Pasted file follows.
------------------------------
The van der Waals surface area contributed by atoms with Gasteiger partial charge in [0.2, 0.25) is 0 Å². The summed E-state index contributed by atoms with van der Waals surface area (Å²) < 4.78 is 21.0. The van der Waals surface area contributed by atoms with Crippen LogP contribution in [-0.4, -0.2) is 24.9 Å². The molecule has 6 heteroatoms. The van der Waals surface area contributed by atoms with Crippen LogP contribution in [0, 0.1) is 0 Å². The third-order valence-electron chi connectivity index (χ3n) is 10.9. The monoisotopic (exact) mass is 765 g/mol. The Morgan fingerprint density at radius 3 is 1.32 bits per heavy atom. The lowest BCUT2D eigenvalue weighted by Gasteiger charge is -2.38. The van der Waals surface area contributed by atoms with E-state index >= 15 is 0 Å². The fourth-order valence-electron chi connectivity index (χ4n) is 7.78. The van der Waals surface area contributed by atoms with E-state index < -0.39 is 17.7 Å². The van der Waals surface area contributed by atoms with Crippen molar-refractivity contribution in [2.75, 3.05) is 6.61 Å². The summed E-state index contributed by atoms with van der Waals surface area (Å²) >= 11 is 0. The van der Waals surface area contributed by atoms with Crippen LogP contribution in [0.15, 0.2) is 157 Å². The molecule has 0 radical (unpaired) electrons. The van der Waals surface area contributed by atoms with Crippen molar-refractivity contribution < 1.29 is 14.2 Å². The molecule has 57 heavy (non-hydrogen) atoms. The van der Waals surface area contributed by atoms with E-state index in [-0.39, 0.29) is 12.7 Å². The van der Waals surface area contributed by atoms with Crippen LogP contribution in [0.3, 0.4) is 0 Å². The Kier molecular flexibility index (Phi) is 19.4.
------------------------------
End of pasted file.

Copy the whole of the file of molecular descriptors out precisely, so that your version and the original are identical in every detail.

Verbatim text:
The van der Waals surface area contributed by atoms with Gasteiger partial charge in [0.2, 0.25) is 0 Å². The summed E-state index contributed by atoms with van der Waals surface area (Å²) < 4.78 is 21.0. The van der Waals surface area contributed by atoms with Crippen LogP contribution in [-0.4, -0.2) is 24.9 Å². The molecule has 6 heteroatoms. The van der Waals surface area contributed by atoms with Crippen LogP contribution in [0, 0.1) is 0 Å². The third-order valence-electron chi connectivity index (χ3n) is 10.9. The monoisotopic (exact) mass is 765 g/mol. The Morgan fingerprint density at radius 3 is 1.32 bits per heavy atom. The lowest BCUT2D eigenvalue weighted by Gasteiger charge is -2.38. The van der Waals surface area contributed by atoms with E-state index >= 15 is 0 Å². The fourth-order valence-electron chi connectivity index (χ4n) is 7.78. The van der Waals surface area contributed by atoms with E-state index < -0.39 is 17.7 Å². The van der Waals surface area contributed by atoms with Crippen molar-refractivity contribution in [2.75, 3.05) is 6.61 Å². The summed E-state index contributed by atoms with van der Waals surface area (Å²) >= 11 is 0. The van der Waals surface area contributed by atoms with Crippen LogP contribution in [0.15, 0.2) is 157 Å². The molecule has 0 radical (unpaired) electrons. The van der Waals surface area contributed by atoms with Crippen molar-refractivity contribution < 1.29 is 14.2 Å². The molecule has 57 heavy (non-hydrogen) atoms. The van der Waals surface area contributed by atoms with E-state index in [-0.39, 0.29) is 12.7 Å². The van der Waals surface area contributed by atoms with Crippen LogP contribution in [0.3, 0.4) is 0 Å². The Kier molecular flexibility index (Phi) is 19.4.